The Waynesville Mountaineer (Waynesville, … /
April 2, 1942, edition 1 /
Part of The Waynesville Mountaineer (Waynesville, N.C.) / About this page
page has errors
The date, title, or page description is wrong
This page has harmful content
This page contains sensitive or offensive material
TUB WAYNESVIIXE MOUNTAINEER
THURSDAY, APRIL 2.
duction curve start,, j
non-layers, or ..
On The Tar Heel Front
By Robert A. Erwin and Frances McEosick
"Who ever heard of a North
Carolinian being elected to Con
gress from Virginia? Don't be
foolish, Windser. You'll just be
sticking your neck out if you run."
This was the advice William C.
(Buck) Harris, of Raleigh, ranking
Superior Court Judge in North
Carolina, gave his newspaperman
brother when Winder told him the
Norfolk, Va., Democrats wanted
him to be their candidate to fill
the vacancy created by the resigna
tion of Representative Colgate W.
Darcen, Jr., who entered the Vir
ginia gubernatorial race and sub
sequently was elected and took
office as governor.
But Winder Harris disregarded
his brother's advice, his own bet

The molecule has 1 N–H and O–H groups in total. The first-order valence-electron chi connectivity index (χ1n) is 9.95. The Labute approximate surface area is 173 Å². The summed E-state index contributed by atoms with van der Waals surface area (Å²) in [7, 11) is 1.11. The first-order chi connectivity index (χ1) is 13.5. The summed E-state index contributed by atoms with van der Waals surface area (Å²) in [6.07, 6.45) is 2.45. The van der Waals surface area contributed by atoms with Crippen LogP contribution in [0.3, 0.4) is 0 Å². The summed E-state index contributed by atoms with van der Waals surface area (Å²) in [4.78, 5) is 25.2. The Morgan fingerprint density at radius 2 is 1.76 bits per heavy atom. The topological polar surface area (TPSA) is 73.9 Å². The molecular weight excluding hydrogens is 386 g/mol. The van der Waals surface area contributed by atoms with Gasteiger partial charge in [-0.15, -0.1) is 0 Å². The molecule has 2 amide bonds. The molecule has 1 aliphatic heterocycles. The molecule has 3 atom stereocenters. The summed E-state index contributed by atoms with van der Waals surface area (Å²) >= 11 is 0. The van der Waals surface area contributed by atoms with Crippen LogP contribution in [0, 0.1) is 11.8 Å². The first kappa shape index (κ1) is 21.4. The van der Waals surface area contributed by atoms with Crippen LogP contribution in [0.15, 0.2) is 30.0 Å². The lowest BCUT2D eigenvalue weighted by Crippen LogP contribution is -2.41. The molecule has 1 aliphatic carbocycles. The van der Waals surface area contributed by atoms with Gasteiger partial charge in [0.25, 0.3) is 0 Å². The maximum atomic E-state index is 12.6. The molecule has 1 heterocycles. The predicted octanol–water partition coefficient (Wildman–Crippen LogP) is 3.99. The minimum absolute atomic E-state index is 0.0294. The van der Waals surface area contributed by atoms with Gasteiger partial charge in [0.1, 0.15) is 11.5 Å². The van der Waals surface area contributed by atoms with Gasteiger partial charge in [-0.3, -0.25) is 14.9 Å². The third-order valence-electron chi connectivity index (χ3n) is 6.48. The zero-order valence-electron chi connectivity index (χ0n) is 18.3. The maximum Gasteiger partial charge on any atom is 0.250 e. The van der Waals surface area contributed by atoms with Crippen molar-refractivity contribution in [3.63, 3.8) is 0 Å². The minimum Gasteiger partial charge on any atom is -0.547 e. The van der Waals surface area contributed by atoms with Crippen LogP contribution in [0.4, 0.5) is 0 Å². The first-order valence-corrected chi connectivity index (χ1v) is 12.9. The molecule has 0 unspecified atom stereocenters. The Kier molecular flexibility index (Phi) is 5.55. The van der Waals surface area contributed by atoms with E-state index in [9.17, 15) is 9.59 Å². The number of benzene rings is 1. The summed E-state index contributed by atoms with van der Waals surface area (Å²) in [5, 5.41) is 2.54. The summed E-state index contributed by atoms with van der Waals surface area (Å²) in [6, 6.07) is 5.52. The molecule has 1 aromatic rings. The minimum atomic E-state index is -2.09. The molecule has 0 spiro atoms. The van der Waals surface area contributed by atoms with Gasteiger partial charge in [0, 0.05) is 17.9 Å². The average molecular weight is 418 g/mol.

ter judgment, was persuaded to
run for Congress and was elected
with very little trouble. Now this
dynamic, energetic, keen-minded
representative from Virginia's Sec
ond District is called "our extra
Congressman" by the Tar Heel
delegation in Congress.
"After I came to Washington,
I received a letter from one of
my staunchest supporters in Nor
folk who said she 'just wanted to
remind me I was representing her
district, not some place in North
Carolina, " Mr. Harris said laugh
ingly in an interview in his office
Gas Ranges Water
Heaters Heaters (stoves)
We install them and we service
Econotane and Essotane
Ask about gas before you buy
Brading GAS Service
Church Street Phone 202
at the Capitol
Winder Harris was a little sur
prised himself when he was drag
ged from his chair of managing ed
itor of the Virginian-Pilot to f
seat in Congress.
"You see, I'm not even a poli
tician, he protested. "A newspa
perman doesn't have time to be."
He did have time, however, to be
come one of Norfolk's foremost
Well, Editor Harris may not
be a politician, but he knows a
lot about politics state, national
started his career as unpaid sports
editor on The Raleigh Times, his
main duties being to promote a
bush-leagae baseball team. At
that time, however, he became in
occulated with printer's ink, and
this newspaper malady clung to
him until 1914, when he was elect
ed to Congress.
Mr. Harris has served a goodly
number of Tar Heel papers. Be
sides The Raleigh Times, he has
held executive jobs in the editorial
departments of The Charlotte
News, the Charlotte Observer, the
United Press out of Raleigh and
the old Charlotte Evening Chron
icle. In Virginia he was with the
Norfolk Legder-Dispatch and the
Newport News ' paper. He was
Washington correspondent for the